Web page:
Runaway house prices hit home

House prices hit a new record last month, after the rate of growth soared to the highest level since last August, according to Halifax.

House prices hit a new record high in October after rising at their fastest rate for 14 months.

The typical cost of a UK home is now £205,240 - a whopping 5.25 times average earnings.

It means average property values are now at the highest point since mortgage lender Halifax started its House Price Index in January 1983, having jumped by 1.1 per cent last month.

The annual rate at which prices are increasing accelerated to 9.7 per cent, the highest level recorded since August last year and up from 8.6 per cent in September.

Why is this happening?

The improving economy and better household finances, combined with near-record low mortgage rates have significantly boosted housing demand during 2015.

But these have not being matched by more homes coming on to the market, creating a significant mismatch between buyers and sellers and forcing property prices higher.

Martin Ellis, Halifax housing economist, said: “The imbalance between supply and demand is likely to persist over the coming months, maintaining upward pressure on prices.”
Who does it affect?

Rising house prices are good news for existing homeowners, who can sit back and enjoy watching their property increase in value.
However, they won't help potential first-time buyers, many of whom are struggling to raise the large deposits needed to get on the property ladder.

They are also bad news for people hoping to trade up to their next home, as rising prices are increasing the gaps between the different rungs on the property ladder.

However, Russell Quirk, chief executive of, warned that although this might make good reading for many homeowners who are due to benefit from an increase in the value of their property, Brits should learn from previous property lessons and "proceed with caution".

"Yes mortgage costs are low at present, but this won’t be the case forever. I think a large number of the British public scrambling to secure mortgages now, coupled with a severe lack of stock on the market, is a dangerous fuel to be driving the property market on," he said.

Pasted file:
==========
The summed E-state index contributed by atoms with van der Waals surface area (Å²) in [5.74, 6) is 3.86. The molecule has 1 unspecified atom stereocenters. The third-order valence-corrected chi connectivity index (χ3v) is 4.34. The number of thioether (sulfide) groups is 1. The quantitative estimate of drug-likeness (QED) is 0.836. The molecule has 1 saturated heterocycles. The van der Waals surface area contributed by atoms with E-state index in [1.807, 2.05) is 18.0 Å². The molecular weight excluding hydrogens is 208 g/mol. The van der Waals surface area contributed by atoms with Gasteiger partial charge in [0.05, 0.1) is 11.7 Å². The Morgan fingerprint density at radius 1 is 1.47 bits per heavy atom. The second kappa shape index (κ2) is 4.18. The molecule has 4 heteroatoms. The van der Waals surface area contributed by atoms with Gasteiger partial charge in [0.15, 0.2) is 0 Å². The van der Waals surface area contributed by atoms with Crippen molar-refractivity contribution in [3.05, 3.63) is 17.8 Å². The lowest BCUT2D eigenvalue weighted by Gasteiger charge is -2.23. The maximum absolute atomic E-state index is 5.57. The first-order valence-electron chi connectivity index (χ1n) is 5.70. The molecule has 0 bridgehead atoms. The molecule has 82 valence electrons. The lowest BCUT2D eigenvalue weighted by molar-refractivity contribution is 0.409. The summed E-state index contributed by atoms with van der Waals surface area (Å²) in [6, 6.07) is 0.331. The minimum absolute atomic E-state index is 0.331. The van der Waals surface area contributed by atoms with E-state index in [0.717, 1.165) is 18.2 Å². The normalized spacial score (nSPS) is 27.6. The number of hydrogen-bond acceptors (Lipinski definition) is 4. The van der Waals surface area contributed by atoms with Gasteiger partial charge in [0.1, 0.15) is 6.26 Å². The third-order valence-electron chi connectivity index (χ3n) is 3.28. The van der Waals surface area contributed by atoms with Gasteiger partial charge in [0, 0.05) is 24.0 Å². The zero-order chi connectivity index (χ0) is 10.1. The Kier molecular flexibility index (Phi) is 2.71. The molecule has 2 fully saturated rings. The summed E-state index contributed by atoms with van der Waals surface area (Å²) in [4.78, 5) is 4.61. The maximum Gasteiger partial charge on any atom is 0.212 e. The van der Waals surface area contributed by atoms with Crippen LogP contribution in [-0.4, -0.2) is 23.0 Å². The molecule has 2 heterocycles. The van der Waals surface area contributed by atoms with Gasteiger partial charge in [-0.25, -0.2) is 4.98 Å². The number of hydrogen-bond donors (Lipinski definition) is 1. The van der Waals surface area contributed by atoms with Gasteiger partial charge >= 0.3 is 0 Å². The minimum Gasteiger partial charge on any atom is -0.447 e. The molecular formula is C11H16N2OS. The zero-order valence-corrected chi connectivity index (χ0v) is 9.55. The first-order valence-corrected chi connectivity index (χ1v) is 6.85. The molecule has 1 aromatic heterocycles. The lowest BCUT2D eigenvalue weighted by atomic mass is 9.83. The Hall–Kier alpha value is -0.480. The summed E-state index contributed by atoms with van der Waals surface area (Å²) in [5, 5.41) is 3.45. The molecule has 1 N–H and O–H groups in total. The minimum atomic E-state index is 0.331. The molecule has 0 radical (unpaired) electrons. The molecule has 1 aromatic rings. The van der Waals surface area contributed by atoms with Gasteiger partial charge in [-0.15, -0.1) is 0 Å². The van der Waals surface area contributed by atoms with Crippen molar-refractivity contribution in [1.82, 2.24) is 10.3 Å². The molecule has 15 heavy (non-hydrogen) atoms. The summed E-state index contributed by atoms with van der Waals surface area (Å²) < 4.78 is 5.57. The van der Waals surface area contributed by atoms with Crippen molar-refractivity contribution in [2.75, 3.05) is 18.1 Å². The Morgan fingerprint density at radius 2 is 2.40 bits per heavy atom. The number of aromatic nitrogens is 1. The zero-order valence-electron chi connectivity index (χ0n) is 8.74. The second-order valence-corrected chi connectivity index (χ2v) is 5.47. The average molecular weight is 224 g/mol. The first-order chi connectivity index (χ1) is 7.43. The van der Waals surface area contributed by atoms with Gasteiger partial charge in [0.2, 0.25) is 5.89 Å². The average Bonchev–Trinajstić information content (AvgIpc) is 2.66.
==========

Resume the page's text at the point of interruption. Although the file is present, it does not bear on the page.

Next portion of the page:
"UK buyers could be tempted to borrow more than they would in normal circumstances, in order to secure a property in a market where it is becoming increasingly difficult. Should interest rates jump up, they could find themselves in a difficult situation financially.”

Sounds interesting. What’s the background?

House prices have been on a steady upward trend for the past two years, as buyers returned to the market, but sellers sat on their hands.

"A large number of the British public scrambling to secure mortgages now, coupled with a severe lack of stock on the market, is a dangerous fuel to be driving the property market on."

The number of properties for sale remains at a record low, after falling for the eighth consecutive month in September, according to the Royal Institution of Chartered Surveyors (RICS).

Until more homes are put on the market and there is an increase in the rate at which new properties are being built, buyers are likely to continue to outnumber sellers, forcing house prices higher.

Meanwhile, recent house price gains have left affordability looking stretched. The current level is only slightly down on September’s seven-year high - when the typical home cost 5.33 times average earnings - and is well up on the long-term average of around four times average earnings.

In London, where house prices are out of sync with the rest of the country, there are just 243 properties for sale on Zoopla with a price tag of £200,000 or less.


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